In the industrialised countries, whilst the big financial and industrial enterprises are making record profits, capitalism is leading to dramatic consequences for the majority of the population. Public services are being dismantled, the past gains of working people are being undermined, and working conditions are going from bad to worse. In the less developed countries, people are living in nightmare conditions, falling victim to a double oppression, at the hands of the major powers and of their "own" ruling classes.
In this context, the development of the association ATTAC is hardly surprising. The various publications and initiatives of this association have exposed widespread financial speculation on a world scale, and underlined the cynical involvement of the capitalists in the numerous wars being waged throughout the world. The critical and indignant tone of ATTAC contrasts sharply with the resigned complacency of the leaderships of the left parties.
At first sight, the policy put forward by ATTAC seems to suggest, at least implicitly, a socialist approach. When ATTAC castigates profit-hungry share-holders, denounces the race to grab markets and natural resources in disregard of people's needs, when it exposes the totally undemocratic character of the huge industrial and financial combines and demands the setting up of "citizen's control" over the economic apparatus, it appears to share some of the ideas put forward by La Riposte, whose programme explains that democratic control and management of the economy are impossible unless the means of production and the big financial institutions remain as private property of the capitalists, who use and abuse to their own advantage the enormous power thus concentrated in their hands.
However, on closer examination, it can be seen that the most important leading personalities of ATTAC do not so much attack capitalism as a system, but rather the "globalisation" of this system, as expressed in the international exchange of goods and money. Poverty, inequality, social and economic instability, corruption, wars and all the other scourges of capitalism are blamed on "free trade" and "globalisation".
In a television programme in France (channel Arte) devoted to ATTAC broadcasted in March 1999, Ignacio Ramonet and Bernard Cassens who founded ATTAC and manage Le Monde Diplomatique, clearly explained that their policy was in no way designed to harm capitalism, but was on the contrary intended to "stabilise" the system by struggling against free-trade policies. In order to do this, they propose a whole series of taxes and tariff barriers according to various criteria, with the obvious aim of reducing trade and investment between the different regional "blocs" such as the European Union, North America, Latin America and Asia.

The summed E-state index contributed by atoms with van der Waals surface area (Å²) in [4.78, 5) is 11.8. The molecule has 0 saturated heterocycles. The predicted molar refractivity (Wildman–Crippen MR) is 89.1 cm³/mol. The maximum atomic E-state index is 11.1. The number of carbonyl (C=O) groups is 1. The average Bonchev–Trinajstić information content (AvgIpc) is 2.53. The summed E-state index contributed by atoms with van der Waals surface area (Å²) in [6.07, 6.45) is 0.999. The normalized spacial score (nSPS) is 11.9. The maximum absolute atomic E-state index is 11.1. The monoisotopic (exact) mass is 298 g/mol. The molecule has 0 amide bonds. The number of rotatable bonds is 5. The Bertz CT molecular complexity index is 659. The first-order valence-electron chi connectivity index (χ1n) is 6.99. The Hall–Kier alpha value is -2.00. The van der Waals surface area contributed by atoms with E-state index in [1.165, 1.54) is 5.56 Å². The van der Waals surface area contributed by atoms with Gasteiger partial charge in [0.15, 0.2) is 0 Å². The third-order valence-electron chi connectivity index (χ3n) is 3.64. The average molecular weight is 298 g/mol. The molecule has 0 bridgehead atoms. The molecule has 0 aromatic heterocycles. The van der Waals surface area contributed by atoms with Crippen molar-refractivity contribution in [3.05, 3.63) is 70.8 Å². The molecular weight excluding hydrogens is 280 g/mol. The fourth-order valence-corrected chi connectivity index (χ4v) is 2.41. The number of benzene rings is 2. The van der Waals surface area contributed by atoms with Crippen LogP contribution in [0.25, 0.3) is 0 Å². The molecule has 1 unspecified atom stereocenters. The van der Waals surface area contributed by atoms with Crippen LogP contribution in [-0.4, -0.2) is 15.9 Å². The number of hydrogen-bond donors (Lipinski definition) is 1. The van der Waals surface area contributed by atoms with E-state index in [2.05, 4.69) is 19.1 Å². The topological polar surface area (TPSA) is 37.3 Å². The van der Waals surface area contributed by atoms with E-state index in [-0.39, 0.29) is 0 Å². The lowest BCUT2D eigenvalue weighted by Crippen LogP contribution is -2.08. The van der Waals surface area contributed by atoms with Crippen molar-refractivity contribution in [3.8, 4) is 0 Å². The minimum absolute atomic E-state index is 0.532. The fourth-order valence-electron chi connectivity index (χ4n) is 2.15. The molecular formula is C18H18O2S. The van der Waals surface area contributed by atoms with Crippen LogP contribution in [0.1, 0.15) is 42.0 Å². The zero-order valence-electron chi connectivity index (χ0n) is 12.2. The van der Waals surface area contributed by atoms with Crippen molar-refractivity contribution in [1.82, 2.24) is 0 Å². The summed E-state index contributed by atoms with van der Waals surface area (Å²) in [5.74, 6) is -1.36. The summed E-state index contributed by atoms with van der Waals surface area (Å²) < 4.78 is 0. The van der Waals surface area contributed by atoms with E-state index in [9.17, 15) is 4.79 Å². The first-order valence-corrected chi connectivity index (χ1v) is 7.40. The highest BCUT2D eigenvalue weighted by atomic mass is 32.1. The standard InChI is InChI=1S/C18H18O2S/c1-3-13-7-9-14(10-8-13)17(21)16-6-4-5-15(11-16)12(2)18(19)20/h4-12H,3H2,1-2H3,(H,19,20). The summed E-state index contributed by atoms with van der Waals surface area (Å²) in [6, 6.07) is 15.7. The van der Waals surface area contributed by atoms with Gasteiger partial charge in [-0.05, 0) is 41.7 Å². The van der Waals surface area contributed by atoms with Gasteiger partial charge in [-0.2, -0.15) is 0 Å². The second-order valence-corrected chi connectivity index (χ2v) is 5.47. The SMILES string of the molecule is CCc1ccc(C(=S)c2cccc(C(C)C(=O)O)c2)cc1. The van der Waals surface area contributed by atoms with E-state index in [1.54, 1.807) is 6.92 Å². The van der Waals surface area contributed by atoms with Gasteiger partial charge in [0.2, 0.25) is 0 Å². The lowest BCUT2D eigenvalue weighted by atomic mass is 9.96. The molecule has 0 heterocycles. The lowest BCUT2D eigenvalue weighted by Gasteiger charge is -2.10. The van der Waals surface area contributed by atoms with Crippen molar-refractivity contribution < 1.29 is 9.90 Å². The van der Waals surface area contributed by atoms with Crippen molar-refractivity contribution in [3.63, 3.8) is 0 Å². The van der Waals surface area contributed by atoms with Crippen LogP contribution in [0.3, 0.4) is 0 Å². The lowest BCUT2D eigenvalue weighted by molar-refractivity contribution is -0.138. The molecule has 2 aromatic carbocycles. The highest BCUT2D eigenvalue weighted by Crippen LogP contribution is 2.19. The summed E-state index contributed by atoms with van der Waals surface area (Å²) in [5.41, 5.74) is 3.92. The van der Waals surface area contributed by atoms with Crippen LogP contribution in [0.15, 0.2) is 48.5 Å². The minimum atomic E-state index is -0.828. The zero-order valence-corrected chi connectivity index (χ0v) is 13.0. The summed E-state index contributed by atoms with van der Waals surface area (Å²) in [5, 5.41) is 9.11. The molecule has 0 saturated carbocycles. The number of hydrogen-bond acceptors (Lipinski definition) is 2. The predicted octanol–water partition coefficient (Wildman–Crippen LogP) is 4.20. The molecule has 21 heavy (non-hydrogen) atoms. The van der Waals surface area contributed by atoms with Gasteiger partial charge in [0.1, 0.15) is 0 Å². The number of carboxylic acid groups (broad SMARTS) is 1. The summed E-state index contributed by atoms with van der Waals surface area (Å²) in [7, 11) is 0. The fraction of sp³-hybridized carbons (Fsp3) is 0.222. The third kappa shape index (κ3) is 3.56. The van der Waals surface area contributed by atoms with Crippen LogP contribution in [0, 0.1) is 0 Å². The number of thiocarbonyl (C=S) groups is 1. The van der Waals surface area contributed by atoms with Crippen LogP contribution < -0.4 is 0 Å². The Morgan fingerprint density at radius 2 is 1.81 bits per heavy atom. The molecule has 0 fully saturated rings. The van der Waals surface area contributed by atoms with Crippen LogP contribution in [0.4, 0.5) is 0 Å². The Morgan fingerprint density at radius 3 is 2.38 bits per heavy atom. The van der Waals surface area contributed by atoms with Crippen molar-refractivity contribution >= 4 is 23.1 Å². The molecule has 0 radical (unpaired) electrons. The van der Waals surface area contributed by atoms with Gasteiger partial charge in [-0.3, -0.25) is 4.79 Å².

Two recently published articles particularly caught our attention, both of which advocate a protectionist policy, which, if it were to be officially adopted by the ATTAC leadership, would mark a serious step backwards for the association. In the article Let us invent together an altruistic protectionism, against the proliferation of world trade, by Bernard Cassens (Le Monde Diplomatique, February 2000) the author proposes the imposition of taxes on exports according to a scale of points attributed to different countries according to the extent to which they respect human rights. The exports of one country to another, he says in substance, must be taxed in proportion to the difference between the number of points given to it and that given to the importing country. "Thus, writes Cassens, between two countries or common markets with the same scores, be they good or bad, no tax would be imposed. Between the European Union and China, they would no doubt be very high."
Cassens proposes that the United Nations Development Project, a department of the UNO, which is in turn dominated by the United States of America, should measure the performance of each country in terms of democracy and human rights. In practice, to be applied, these taxes would have to be approved by the most powerful countries, which point the finger at one country or another according to their own interests at a given moment in time. It is precisely the rich and "democratic" countries that are directly organising shortages and famine in a number of countries, such as Serbia or Iraq, for example. Do not European countries, of which France, give support to dictatorships throughout the world? The schema put forward by Cassens would have the overall effect of placing yet another weapon in the punitive arsenal of the great powers. In practice, it would mean penalising the exports from poor countries, which would in no way serve to improve the living conditions of the people who live in them.
A second article, written in this case by professor Jacques Berthelot, Agriculture, the real north-south debate, for protection and against export subsidies, (Le Monde Diplomatique, March 2000), argues for a reduction in world trade by the setting up of protectionist barriers between the different regional "blocs". Europe is called upon to protect its internal market from "low-priced raw materials" coming from the outside. The author also advises the Mercusor countries (Brazil, Argentina, Uruguay and Paraguay) to take protectionist measures against Europe and the United States by the imposition of a "Latin American preference". Free trade policies and multilateral agreements are no problem for Berthelot as long as they are applied within each trading bloc, but he condemns such agreements made between countries belonging to different blocs, since these are an expression of "globalisation"!